What if, instead of a rigid chunk of lithium-ion, your phone was charged by a flexible, printable battery? And what if, once it had seen out its lifespan, that battery were biodegradable?
According to a group of Australian and Chinese researchers, this is possible with technology they’re working on. Such batteries would probably only ever be powerful enough to charge small devices – they couldn’t compete with lithium-ion to run a car. But, at least in the lab, they’re rivalling lithium-ion already at the small scale.
The research revolves around organic radical batteries, or ORBs. These batteries rely on an organic (carbon-containing) polymer to store and transport electrons.
They don’t require any metals to make. So, while the battery materials aren’t currently biodegradable, it should be possible to create them from a biodegradable material. They can also bend and flex, unlike traditional brittle batteries, and can be made from liquids with a process that’s not unlike printing.
ORBs aren’t a new concept, but previously they’ve had several features that are inferior to commercial batteries, according to Dr Zhongfan Jia, a researcher in chemistry at Flinders University in Adelaide.
The first is the batteries’ voltage: the force with which they can discharge power.
“The higher the voltage, that means you can store a lot of energy,” says Jia.
“It’s like a water reservoir dam.”
If you’re using a dam to generate hydroelectricity, the higher the dam, the greater the pressure and thus the more electricity you can generate.
“The height of the dam is like our voltage,” says Jia.
The next problem is capacity – what we might think of as storage.
“The bigger your reservoir, it can last a longer time when you release the water to generate electricity,” explains Jia.
“Capacity is how much energy you can put in.”
The third issue is power density.
“If you think about a car – a general car maybe takes 30 or 40 seconds to accelerate from 0km/h to 100km/h. But if you have a fancy racing car, it might be accelerated from 0 to 100km/h within six or seven seconds. That difference is related to the power density,” says Jia.
Jia and colleagues have found a catalyst that that allows these batteries to compete with lithium-ion in both voltage and storage capacity.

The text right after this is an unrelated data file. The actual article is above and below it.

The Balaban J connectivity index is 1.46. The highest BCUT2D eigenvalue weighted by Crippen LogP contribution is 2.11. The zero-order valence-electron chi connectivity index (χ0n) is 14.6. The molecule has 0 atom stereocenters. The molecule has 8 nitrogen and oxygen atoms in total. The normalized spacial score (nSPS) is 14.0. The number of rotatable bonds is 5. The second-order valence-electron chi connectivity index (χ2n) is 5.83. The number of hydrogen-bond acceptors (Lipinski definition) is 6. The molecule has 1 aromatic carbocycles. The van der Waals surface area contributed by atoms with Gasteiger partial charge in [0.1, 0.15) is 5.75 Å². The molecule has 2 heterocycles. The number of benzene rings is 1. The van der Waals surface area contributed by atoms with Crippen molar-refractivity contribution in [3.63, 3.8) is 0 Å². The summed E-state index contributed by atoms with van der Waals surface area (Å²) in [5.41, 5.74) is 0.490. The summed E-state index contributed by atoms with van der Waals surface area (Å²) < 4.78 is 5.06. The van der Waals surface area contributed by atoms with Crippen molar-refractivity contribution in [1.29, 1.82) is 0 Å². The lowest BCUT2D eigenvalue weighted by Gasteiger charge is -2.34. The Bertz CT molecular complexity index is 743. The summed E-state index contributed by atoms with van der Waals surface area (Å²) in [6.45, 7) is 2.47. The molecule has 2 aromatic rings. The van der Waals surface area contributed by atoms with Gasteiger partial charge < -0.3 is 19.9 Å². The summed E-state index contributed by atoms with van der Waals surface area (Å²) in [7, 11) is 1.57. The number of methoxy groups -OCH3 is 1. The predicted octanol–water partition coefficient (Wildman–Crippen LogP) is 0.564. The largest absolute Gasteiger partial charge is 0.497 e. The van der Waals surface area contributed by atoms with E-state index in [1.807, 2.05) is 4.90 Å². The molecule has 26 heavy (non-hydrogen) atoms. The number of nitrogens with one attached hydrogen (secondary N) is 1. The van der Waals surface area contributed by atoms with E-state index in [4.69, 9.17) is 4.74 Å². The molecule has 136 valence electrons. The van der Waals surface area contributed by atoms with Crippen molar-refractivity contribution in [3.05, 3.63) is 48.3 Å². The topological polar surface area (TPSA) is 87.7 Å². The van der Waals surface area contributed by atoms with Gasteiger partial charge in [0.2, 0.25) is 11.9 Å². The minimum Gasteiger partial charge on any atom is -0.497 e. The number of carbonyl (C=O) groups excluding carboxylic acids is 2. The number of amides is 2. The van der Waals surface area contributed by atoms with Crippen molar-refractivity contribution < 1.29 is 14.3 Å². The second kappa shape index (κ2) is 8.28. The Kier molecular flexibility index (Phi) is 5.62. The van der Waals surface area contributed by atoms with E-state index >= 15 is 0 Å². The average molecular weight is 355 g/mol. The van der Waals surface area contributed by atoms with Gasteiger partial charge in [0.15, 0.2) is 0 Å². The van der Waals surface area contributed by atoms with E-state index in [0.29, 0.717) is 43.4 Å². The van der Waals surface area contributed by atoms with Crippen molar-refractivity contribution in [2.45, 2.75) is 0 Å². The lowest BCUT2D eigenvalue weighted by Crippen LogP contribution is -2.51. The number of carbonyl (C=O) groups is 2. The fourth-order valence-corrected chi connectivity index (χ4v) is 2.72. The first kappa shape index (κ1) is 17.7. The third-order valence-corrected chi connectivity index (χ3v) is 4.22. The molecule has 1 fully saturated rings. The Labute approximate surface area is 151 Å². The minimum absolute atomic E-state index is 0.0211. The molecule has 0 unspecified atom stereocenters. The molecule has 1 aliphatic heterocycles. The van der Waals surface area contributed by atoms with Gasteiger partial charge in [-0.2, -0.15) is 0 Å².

“Catalysis has been widely used in lithium-based batteries such as lithium-oxygen batteries and lithium-sulphur batteries to improve their energy and power performance,” says Jia.
The researchers described a prototype battery with a voltage of 2.8 V, published in Chemical Engineering Journal. This is one of the highest voltages ever reported in an ORB.
And, over in ACS Energy Letters, they’ve explained how their catalyst nearly doubles the ORB’s capacity. This makes it comparable with commercial lithium-ion – although Jia cautions that it’s unwise to assume a lab prototype will be as good when made industrially.
“When you make something from the laboratory into a commercial product, the properties usually will reduce a little bit – because you are not dealing with small scale. You need the engineering to come in and make it industrial scale,” he says.
Nevertheless, the researchers are excited by their progress, and are seeking funding to take the project further.
“We will use this concept or this idea to make – to create – a polymer that can be biodegradable. And if the polymer can be degradable, then eventually the battery material can also be degradable. That’s the next stage,” says Jia.
If they can get funding, Jia believes they could develop a prototype biodegradable battery in one or two years.
“That battery may be not comparable to the lithium batteries, but it might be able to be used in certain scenarios that you don’t need that high capacity, and you just want to power some small devices, and then afterwards just discard it,” he says.
If there’s enough commercial interest, such a battery could be available in five to 10 years.
Ellen Phiddian is a science journalist at Cosmos. She has a BSc (Honours) in chemistry and science communication, and an MSc in science communication, both from the Australian National University.
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